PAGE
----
Migrant returnees often make this comparison and feel frustrated upon seeing their country’s lack of progress in comparison with the countries they have visited. A section of them also feels nostalgic for the period before they left the country and prefer the past that had a semblance of order, peace and security. The tension between the preference for rapid change and nostalgia for the past to escape the frustration of the present contains the seeds of conflict, which can germinate unless handled prudently.
On the other hand, our political leaders in general have been unable to show that they are working honestly and diligently for the people, who, after experiencing the winds of globalisation and a taste of a life in richer countries, have started to demand more physical comfort and security at home. The slogan of mere ‘political freedom’ is now not able to satisfy this new global and hungry generation. This dissatisfaction also indicates the possibility of more political agitations.
Given that a chaotic socio-political system may not transform itself quickly into a progressive and stable one, proper intervention (ie, design and its actualisation) is required. At present, one such intervention has come in the form of local elections. This could be a step forward in bringing order to the chaotic political system and to establish inclusive local governance, which could help cement inclusion at higher political levels. Nepal’s new constitution has given some self-governance power to the local level with the provision for the participation of women and marginalised communities in decision-making bodies. As it can be vital for good governance and inclusion at higher levels, Nepal cannot afford to lose this opportunity.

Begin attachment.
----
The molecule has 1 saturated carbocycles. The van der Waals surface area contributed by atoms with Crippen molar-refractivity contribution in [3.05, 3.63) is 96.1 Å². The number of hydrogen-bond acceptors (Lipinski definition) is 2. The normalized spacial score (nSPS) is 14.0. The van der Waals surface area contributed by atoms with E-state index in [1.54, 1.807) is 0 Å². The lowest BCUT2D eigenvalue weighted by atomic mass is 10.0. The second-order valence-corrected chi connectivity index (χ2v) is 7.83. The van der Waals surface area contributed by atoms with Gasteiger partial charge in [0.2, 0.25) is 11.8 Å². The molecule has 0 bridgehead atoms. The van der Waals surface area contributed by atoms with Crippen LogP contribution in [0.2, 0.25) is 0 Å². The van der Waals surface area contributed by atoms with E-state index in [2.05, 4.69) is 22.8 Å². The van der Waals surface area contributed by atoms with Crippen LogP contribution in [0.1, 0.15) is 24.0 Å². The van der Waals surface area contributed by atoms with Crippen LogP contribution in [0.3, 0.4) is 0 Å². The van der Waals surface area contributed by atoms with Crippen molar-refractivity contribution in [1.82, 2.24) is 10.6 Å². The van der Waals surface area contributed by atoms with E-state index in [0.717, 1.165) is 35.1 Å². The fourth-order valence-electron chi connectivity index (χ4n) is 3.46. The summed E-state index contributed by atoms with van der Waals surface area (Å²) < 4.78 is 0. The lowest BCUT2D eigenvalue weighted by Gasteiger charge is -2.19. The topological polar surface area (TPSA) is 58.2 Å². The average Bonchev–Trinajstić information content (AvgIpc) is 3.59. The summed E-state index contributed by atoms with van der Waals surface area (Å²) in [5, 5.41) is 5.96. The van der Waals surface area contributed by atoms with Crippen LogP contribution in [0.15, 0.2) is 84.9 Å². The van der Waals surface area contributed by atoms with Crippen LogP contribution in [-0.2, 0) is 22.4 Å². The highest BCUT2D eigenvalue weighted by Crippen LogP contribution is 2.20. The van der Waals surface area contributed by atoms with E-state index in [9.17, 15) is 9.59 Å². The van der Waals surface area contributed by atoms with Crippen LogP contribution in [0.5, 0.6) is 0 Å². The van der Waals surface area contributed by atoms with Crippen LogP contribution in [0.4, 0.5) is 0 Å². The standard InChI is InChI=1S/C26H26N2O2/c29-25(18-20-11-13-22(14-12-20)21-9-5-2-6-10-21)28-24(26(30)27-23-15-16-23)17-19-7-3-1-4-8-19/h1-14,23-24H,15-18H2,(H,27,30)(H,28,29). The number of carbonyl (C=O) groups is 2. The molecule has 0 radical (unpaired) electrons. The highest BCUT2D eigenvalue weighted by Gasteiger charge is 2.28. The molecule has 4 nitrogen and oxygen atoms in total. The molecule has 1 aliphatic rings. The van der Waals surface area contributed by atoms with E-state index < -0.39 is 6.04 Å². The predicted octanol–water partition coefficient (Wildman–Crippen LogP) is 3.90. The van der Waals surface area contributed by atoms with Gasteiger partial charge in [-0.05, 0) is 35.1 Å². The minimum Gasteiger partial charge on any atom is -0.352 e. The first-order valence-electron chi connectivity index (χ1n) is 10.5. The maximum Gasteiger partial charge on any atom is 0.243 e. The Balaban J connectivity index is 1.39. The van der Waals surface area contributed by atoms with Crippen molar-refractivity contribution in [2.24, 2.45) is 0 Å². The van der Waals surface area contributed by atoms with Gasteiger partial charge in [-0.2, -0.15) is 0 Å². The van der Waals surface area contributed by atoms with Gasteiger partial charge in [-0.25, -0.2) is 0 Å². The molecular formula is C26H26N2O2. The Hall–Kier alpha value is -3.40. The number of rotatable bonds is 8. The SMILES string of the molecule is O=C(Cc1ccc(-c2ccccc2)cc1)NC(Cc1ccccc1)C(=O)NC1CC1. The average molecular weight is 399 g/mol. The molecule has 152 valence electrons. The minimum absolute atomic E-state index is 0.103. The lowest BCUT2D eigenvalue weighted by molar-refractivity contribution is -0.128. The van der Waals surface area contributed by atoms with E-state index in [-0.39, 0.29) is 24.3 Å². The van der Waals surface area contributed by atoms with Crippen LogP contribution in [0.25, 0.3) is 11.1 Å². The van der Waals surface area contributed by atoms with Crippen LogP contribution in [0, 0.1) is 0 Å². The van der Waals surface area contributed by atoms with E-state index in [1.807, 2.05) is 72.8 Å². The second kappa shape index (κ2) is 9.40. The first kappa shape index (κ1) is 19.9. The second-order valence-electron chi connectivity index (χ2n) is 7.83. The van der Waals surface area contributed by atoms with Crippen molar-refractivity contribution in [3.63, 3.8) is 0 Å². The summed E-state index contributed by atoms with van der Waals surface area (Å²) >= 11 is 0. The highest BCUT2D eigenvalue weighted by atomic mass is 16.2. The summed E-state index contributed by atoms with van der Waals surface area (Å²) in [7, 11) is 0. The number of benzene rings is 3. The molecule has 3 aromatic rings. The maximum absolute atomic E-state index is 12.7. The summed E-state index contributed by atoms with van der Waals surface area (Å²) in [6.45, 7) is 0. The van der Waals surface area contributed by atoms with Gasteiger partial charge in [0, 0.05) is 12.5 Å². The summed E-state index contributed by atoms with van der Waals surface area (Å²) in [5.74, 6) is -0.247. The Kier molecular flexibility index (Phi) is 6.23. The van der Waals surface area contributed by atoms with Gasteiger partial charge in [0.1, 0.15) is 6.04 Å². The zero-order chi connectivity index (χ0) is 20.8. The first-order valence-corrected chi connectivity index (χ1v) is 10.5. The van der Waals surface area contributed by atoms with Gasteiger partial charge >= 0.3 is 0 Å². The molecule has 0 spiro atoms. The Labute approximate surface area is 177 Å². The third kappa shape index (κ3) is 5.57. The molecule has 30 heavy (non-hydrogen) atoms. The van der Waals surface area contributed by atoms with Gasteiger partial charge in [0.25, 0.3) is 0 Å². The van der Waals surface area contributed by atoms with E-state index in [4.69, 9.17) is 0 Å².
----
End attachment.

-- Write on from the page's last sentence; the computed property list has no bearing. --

- Adhikari is a human geographer with an interest in development planning
Published: 07-04-2017 07:59